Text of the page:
Those in favour included British Telecom (provided they were able to contract out of it), British Airways, the Law Commission of England and Wales and British Gas. Interestingly, some who were in favour in 1989 seemed to have had a change of heart by 1997. As you can see from these examples, it is not surprising that Ministers have failed to see it as a priority.

However, after the 1997 consultation, the Ministers did give approval for the U.K. to proceed towards accession and a draft bill was prepared. The bill was to have been introduced as a Private Member's Bill, rather than a Government Bill. This type of bill is introduced by a Member of Parliament or Peer who has an interest in a particular subject.

Unfortunately, the Peer in question fell seriously ill and progress on the bill consequently stalled and remained that way due to a lack of resources in the Department. However, it continued to be our stated aim that we would accede to the Convention.

Now forward the clock to January 2004. After a change in the structure of the unit of which I am head, a member of my team became available to look more closely at implementing the Convention. We quickly realised that if we were to go down the primary legislation route, we had little chance of gaining a place during the particularly busy Parliament at the time. Therefore, we decided to look to see whether there were other methods, not involving primary legislation, of ratifying the Convention.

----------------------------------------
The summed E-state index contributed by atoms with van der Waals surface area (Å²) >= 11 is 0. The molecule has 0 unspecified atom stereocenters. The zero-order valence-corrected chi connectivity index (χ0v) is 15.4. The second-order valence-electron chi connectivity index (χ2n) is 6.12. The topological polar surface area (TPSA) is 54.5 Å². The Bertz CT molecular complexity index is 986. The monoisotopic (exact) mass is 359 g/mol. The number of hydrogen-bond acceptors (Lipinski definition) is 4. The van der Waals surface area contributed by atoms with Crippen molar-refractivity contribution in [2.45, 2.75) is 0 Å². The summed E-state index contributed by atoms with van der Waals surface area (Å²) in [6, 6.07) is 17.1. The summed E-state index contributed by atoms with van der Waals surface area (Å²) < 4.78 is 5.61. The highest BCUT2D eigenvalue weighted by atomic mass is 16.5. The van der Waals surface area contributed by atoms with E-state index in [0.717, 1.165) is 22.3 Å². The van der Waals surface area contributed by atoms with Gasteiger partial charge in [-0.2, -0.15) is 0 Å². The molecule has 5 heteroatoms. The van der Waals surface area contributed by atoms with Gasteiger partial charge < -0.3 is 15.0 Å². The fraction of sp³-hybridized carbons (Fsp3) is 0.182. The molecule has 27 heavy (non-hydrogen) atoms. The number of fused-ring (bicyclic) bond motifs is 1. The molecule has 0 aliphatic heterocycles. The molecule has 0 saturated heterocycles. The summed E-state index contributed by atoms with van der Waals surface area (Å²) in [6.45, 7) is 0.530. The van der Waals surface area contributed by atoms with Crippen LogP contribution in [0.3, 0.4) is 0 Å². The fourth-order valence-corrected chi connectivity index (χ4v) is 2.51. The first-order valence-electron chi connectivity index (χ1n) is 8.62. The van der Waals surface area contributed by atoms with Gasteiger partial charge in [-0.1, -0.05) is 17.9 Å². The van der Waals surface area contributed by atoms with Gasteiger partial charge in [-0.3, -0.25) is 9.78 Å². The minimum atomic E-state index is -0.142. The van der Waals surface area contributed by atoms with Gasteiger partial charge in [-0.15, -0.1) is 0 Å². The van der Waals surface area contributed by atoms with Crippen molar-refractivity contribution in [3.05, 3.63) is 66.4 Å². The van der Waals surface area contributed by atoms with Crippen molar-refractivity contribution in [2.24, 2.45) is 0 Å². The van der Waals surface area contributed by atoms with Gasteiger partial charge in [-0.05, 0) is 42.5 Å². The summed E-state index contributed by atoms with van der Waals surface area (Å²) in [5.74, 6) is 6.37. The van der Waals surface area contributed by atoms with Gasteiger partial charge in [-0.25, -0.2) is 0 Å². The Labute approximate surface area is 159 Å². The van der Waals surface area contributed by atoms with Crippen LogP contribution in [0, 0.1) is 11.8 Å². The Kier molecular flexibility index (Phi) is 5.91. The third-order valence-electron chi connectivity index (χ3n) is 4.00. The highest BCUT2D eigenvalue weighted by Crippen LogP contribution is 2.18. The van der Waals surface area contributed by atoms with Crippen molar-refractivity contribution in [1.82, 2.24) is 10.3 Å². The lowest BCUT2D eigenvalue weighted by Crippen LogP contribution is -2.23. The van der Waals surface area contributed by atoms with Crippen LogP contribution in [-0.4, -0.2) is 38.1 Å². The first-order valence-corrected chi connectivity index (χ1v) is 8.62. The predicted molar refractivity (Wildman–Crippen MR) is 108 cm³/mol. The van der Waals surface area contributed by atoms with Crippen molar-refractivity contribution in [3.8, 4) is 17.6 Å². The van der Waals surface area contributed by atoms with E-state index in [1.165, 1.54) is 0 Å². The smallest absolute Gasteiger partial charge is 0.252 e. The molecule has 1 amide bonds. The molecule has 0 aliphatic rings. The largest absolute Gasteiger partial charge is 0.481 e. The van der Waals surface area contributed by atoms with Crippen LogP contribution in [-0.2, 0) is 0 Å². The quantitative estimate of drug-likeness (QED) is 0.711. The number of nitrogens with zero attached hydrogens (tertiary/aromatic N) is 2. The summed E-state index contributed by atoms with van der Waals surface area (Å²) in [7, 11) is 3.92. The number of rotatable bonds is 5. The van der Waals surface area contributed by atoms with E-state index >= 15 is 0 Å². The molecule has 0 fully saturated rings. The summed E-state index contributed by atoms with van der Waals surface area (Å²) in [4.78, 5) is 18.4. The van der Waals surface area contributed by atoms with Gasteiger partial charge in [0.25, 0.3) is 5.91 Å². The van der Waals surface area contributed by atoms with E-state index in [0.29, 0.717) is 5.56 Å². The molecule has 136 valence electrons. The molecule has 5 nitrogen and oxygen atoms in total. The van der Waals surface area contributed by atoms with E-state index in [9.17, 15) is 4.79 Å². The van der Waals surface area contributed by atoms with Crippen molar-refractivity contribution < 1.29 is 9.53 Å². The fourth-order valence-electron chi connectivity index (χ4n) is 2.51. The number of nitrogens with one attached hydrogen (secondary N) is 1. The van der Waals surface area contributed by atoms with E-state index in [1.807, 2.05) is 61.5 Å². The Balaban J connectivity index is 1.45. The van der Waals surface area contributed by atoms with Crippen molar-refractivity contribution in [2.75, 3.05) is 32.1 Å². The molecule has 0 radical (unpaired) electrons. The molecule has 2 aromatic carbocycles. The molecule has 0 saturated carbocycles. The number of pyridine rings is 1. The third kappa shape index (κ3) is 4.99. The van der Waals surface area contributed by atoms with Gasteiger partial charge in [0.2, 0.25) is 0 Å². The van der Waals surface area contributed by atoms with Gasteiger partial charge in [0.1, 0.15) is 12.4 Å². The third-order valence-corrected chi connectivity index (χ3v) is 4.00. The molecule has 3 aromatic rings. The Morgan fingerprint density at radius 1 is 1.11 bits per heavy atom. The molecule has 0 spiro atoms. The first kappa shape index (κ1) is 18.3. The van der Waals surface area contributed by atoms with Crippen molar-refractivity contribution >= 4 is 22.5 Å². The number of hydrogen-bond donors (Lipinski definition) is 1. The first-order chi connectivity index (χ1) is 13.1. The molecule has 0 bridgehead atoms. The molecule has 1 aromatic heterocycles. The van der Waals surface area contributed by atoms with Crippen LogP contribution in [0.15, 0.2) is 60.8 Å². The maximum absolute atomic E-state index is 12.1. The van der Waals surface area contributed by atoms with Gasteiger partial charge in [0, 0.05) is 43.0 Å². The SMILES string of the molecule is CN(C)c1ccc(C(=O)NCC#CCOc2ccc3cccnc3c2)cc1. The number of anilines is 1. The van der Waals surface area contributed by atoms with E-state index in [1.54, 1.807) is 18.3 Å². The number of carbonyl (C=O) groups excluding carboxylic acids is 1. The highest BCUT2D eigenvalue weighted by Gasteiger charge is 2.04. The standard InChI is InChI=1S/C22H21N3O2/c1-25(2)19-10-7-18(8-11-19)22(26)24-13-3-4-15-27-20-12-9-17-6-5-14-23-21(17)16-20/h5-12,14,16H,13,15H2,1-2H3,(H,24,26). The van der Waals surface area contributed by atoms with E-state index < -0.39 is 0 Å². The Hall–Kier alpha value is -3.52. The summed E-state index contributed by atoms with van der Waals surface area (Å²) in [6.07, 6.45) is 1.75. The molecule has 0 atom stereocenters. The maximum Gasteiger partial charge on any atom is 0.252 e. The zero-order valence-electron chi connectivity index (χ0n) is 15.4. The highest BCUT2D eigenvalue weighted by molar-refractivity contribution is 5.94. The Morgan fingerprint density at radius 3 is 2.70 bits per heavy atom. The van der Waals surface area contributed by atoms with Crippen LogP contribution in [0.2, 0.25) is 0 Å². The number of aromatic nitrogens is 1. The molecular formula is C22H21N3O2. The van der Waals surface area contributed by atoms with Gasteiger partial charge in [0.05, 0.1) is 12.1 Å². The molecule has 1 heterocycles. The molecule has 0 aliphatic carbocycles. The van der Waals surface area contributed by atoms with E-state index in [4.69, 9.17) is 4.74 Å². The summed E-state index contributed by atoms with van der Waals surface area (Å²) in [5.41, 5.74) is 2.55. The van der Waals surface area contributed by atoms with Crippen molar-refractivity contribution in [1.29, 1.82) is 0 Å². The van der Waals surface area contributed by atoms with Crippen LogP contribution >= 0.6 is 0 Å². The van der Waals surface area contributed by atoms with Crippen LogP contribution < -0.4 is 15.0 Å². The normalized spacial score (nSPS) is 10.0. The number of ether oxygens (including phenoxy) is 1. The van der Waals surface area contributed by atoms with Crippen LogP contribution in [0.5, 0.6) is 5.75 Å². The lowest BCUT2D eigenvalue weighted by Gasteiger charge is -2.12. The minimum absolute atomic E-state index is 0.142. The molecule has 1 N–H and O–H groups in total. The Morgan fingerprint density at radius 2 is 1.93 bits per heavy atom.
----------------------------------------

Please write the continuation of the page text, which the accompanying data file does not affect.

The other alternative we identified was the use of a Regulatory Reform Order (RRO). For us to go down the RRO route a burden in legislation must always be either removed or reduced. Our legal advice was that the changes introduced by implementing the CISG would not qualify as removal of a burden or a reduction under the tests contained in the Regulatory Reform Act. Moreover, an RRO would apply only to England and Wales, leaving us to determine separately how to implement the CISG in Scotland and Northern Ireland.

So the RRO route is not the way forward. We have, therefore, returned to look again at how we might prompt ratification via primary legislation. We decided to conduct an informal mini-consultation to elicit evidence. We hosted two meetings, the first for members of the business community and the second for arbitrators and academics. Some interesting views were gleaned.